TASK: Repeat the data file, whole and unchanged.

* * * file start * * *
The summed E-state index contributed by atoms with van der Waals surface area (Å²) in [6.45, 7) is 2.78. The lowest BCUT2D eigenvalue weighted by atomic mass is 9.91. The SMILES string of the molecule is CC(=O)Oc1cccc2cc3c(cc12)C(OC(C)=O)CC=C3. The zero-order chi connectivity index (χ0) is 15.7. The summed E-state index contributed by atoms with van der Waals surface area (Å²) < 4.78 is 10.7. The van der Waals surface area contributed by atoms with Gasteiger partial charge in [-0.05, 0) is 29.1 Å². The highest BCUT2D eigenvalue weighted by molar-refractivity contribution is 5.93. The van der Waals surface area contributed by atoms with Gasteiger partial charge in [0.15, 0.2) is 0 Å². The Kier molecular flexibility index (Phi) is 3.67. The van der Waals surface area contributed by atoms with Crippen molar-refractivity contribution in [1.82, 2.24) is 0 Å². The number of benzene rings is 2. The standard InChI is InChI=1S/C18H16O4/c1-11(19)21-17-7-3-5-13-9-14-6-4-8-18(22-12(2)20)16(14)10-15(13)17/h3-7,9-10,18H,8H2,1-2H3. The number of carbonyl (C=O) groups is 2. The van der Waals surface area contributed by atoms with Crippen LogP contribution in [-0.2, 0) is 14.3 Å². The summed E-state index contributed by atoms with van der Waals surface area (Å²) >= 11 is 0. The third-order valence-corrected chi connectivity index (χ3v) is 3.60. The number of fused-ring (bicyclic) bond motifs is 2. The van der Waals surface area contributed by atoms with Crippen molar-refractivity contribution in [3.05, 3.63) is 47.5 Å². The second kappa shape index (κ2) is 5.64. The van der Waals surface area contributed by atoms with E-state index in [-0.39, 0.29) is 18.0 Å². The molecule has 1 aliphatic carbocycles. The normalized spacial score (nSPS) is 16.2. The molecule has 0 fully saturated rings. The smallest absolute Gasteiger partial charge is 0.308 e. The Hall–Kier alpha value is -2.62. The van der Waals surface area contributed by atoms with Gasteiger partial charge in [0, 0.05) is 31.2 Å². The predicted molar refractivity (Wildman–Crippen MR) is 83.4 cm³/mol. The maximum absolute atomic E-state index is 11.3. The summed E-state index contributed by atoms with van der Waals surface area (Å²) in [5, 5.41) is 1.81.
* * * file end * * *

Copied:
The summed E-state index contributed by atoms with van der Waals surface area (Å²) in [6.45, 7) is 2.78. The lowest BCUT2D eigenvalue weighted by atomic mass is 9.91. The SMILES string of the molecule is CC(=O)Oc1cccc2cc3c(cc12)C(OC(C)=O)CC=C3. The zero-order chi connectivity index (χ0) is 15.7. The summed E-state index contributed by atoms with van der Waals surface area (Å²) < 4.78 is 10.7. The van der Waals surface area contributed by atoms with Gasteiger partial charge in [-0.05, 0) is 29.1 Å². The highest BCUT2D eigenvalue weighted by molar-refractivity contribution is 5.93. The van der Waals surface area contributed by atoms with Gasteiger partial charge in [0.15, 0.2) is 0 Å². The Kier molecular flexibility index (Phi) is 3.67. The van der Waals surface area contributed by atoms with Crippen molar-refractivity contribution in [1.82, 2.24) is 0 Å². The number of benzene rings is 2. The standard InChI is InChI=1S/C18H16O4/c1-11(19)21-17-7-3-5-13-9-14-6-4-8-18(22-12(2)20)16(14)10-15(13)17/h3-7,9-10,18H,8H2,1-2H3. The number of carbonyl (C=O) groups is 2. The van der Waals surface area contributed by atoms with Crippen LogP contribution in [-0.2, 0) is 14.3 Å². The summed E-state index contributed by atoms with van der Waals surface area (Å²) >= 11 is 0. The third-order valence-corrected chi connectivity index (χ3v) is 3.60. The number of fused-ring (bicyclic) bond motifs is 2. The van der Waals surface area contributed by atoms with Crippen molar-refractivity contribution in [3.05, 3.63) is 47.5 Å². The second kappa shape index (κ2) is 5.64. The van der Waals surface area contributed by atoms with E-state index in [-0.39, 0.29) is 18.0 Å². The molecule has 1 aliphatic carbocycles. The normalized spacial score (nSPS) is 16.2. The molecule has 0 fully saturated rings. The smallest absolute Gasteiger partial charge is 0.308 e. The Hall–Kier alpha value is -2.62. The van der Waals surface area contributed by atoms with Gasteiger partial charge in [0, 0.05) is 31.2 Å². The predicted molar refractivity (Wildman–Crippen MR) is 83.4 cm³/mol. The maximum absolute atomic E-state index is 11.3. The summed E-state index contributed by atoms with van der Waals surface area (Å²) in [5, 5.41) is 1.81.